My field office has been one of the hardest hit field offices in the country in terms of work load. We have fallen way behind because we don’t have enough agents to complete all the work that comes in. We’re generally known as a busy office, but things have gotten so out of hand that we aren’t expecting to be caught up until 2016, possibly even 2017.

We’ve had several agents from different areas come in for three weeks at a time to try and support our team and get things more manageable. While it helps, it’s still not enough.

One of the perks of working for the federal government, or at least my position within the government, is that I never have to work more than 40 hours a week. While some of my friends in different industries might make more money than me in a calendar year, I always remind them that my hourly rate is not far off from theirs since they frequently show up to work early, stay late, and even go in to the office on the weekends.

Sixty hour work weeks have never been a part of my life. 

Thank goodness.

Yesterday, my boss sent out an email, letting me and a few colleagues know that we are authorized to work up to ten hours of overtime per week for the foreseeable future.

It is completely optional, and there is no expectation from management that we must take advantage of this program.

I get paid 1.5 times my hourly rate for overtime.

Assuming this stays an option the rest of the year, I could gross an extra $30,000 this year.

Which virtually replaces the income we forfeited when we decided Girl Ninja should quit teaching and be a stay at home mom.

Let me get this straight. Girl Ninja can quit working the 40+ hours per week she was putting in as a Kindergarten teacher, I can pick up an extra 10 hours per week, and it’s like nothing changed in regards to our income?


While I legitimately enjoy the work life balance my job provides, I’m definitely willing to give up a little more of my free time if it means we can provide a nice financial buffer for us this year.

How many hours a week do you put it in at work? Do you get paid overtime for extra hours? If your supervisor offered you 10 hours of voluntary overtime right now would you take advantage?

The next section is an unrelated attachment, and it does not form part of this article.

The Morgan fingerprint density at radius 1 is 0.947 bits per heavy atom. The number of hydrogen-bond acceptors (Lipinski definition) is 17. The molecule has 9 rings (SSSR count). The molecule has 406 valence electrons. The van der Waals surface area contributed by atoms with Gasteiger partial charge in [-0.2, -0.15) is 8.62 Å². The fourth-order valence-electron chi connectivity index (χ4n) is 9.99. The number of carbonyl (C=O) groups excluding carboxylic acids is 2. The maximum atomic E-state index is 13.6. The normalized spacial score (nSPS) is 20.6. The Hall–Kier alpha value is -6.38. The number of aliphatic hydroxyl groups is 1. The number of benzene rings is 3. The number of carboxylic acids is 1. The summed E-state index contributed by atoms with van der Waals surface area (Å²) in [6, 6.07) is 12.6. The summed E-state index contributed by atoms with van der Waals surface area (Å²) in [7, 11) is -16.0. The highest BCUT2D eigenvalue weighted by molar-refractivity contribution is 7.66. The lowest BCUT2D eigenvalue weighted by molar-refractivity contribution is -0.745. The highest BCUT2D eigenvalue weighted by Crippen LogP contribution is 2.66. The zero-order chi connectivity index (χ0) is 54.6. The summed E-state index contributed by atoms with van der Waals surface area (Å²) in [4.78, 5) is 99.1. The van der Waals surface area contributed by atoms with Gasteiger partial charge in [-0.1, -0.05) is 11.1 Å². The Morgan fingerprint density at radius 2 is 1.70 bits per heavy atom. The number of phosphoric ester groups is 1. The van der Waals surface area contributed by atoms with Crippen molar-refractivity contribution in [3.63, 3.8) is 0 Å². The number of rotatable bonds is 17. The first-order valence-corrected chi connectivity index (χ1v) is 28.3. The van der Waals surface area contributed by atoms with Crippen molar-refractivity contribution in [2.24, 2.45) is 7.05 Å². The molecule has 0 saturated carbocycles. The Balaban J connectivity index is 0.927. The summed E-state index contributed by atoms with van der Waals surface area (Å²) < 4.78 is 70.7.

27 thoughts on “Overtime.”

  1. I’m in the military so there is no such thing as overtime. I no longer keep track for the motto is you stay until the work is done…for Uncle Sam doesn’t care if your family is waiting on you. I think its great you are offered these extra hours. If I was in your position I would decided how much extra time I want to work and what I plan to do with it to make sure your time doesn’t go to waste. Good luck.

  2. Nice! That’s an awesome deal! I definitely do not get overtime… I’m thankful to be on salary and have paid vacation and sick time, but, I don’t get paid for any night or weekend work. Sounds like you’re got a fabulous situation on your hands here–enjoy it!

  3. I work 40 hours. Overtime is pretty much not an option unless things go really really bad. My hours are also very flexible so I can shift them around to go to the doctor or pick up my kids at day care early/late if needed.

  4. I used to get overtime but it was banned about 18 months ago and I miss it. I would only get 2 or 3 hours per week but I used all of the overtime for extra debt payments and not getting that extra $40 or $60 a week has really slowed my repayment progress.

    I would take the overtime because I really need it but if you can afford to skip it and spend time with your family instead then you should do that. Money isn’t everything once you are out of debt.